Christopher “Topher” Polack began his Apple career as a “creative genius.” He thrived in his job fixing customers’ technology problems and quickly rose through the ranks, getting more on-the-job training along the way. But like most other members of his genius class, he eventually quit. He now works as a freelance consultant specializing in helping older people use technology.
The Great Debate
Ron Conway, an angel investor in some of the most successful startups of the past decade, from Google to Twitter, was holding a Christmas party in his San Francisco apartment overlooking the Golden Gate Bridge on Dec. 14. One of his guests that evening was former Congresswoman Gabby Giffords.
Christina Marule owns a spaza shop — the equivalent of a corner store — in rural South Africa. Five years ago she was forced to keep her young son out of school while she traveled to the nearest market, a half day’s trip away, to purchase products to sell in her store. Today, she manages inventory via text message from a mobile device. Her son is back in the classroom.
To much fanfare, Apple announced Tuesday that Angela Ahrendts is resigning as chief executive officer of Burberry and joining the inner circle in Cupertino, California. “Apple-polishing” has become the headline du jour. Picturing the soignée Ahrendts surrounded by geeks in jeans and hoodies, we might be forgiven for wondering why Apple feels in need of a fashionista buff-up. After all, there is hardly a product line more shiny-bright than Apple’s — or one with less affinity to the cold exclusivity of the world’s great fashion houses.
It is not a national election year, but the “red state versus blue state” wars continue. Texas Governor Rick Perry’s recent foray into California, to lure away businesses and jobs, signals more than a rivalry between these two mega-states. The Texas-California competition represents the political, economic and cultural differences driving American politics today – and for the foreseeable future.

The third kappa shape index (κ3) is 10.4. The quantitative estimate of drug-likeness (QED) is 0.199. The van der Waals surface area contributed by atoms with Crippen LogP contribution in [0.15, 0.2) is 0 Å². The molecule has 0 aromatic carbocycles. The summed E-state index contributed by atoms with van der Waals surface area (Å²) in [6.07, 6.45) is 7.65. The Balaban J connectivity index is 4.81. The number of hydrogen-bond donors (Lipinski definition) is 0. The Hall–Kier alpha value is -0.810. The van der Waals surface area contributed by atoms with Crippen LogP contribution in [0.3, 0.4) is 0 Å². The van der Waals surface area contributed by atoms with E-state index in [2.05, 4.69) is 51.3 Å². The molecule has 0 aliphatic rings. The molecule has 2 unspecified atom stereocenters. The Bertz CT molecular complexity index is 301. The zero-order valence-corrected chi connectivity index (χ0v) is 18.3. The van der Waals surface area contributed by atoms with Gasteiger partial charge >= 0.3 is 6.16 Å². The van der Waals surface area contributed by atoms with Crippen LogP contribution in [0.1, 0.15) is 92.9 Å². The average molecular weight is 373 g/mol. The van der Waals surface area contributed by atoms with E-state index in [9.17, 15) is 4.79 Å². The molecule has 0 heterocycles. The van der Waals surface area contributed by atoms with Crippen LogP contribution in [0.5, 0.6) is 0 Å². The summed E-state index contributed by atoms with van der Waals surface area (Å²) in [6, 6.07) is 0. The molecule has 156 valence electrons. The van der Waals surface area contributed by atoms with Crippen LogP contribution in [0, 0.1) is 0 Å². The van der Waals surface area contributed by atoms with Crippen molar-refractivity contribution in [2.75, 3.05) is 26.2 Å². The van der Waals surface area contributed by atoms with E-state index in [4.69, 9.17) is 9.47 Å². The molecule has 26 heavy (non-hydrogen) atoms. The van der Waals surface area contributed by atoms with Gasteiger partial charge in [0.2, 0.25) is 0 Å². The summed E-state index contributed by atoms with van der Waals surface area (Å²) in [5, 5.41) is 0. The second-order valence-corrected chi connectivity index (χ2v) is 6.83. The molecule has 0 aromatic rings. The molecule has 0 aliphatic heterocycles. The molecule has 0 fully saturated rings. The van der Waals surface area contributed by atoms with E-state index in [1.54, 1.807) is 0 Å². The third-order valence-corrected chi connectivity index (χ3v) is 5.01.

from Paul Smalera:
Lately Internet users in the U.S. have been worried about censorship, copyright legalities and data privacy. Between Twitter’s new censorship policy, the global protests over SOPA/PIPA and ACTA and the outrage over Apple’s iOS allowing apps like Path to access the address book without prior approval, these fears have certainly seemed warranted. But we should also remember that Internet users around the world face far more insidious limitations and intrusions on their Internet usage -- practices, in fact, that would horrify the average American.
This is an excerpt from Standing on the Sun: How the Explosion of Capitalism Abroad Will Change Business Everywhere, published this month by Harvard Business Review Press.
from Paul Smalera:
Twitter’s announcement this week that it was going to enable country-specific censorship of posts is arousing fury around the Internet. Commentators, activists, protesters and netizens have said it’s “very bad news” and claim to be “#outraged”. Bianca Jagger, for one, asked how to go about boycotting Twitter, on Twitter, according to the New York Times. (Step one might be... well, never mind.) The critics have settled on #TwitterBlackout: all day on Saturday the 28th, they promised to not tweet, as a show of protest and solidarity with those who might be censored.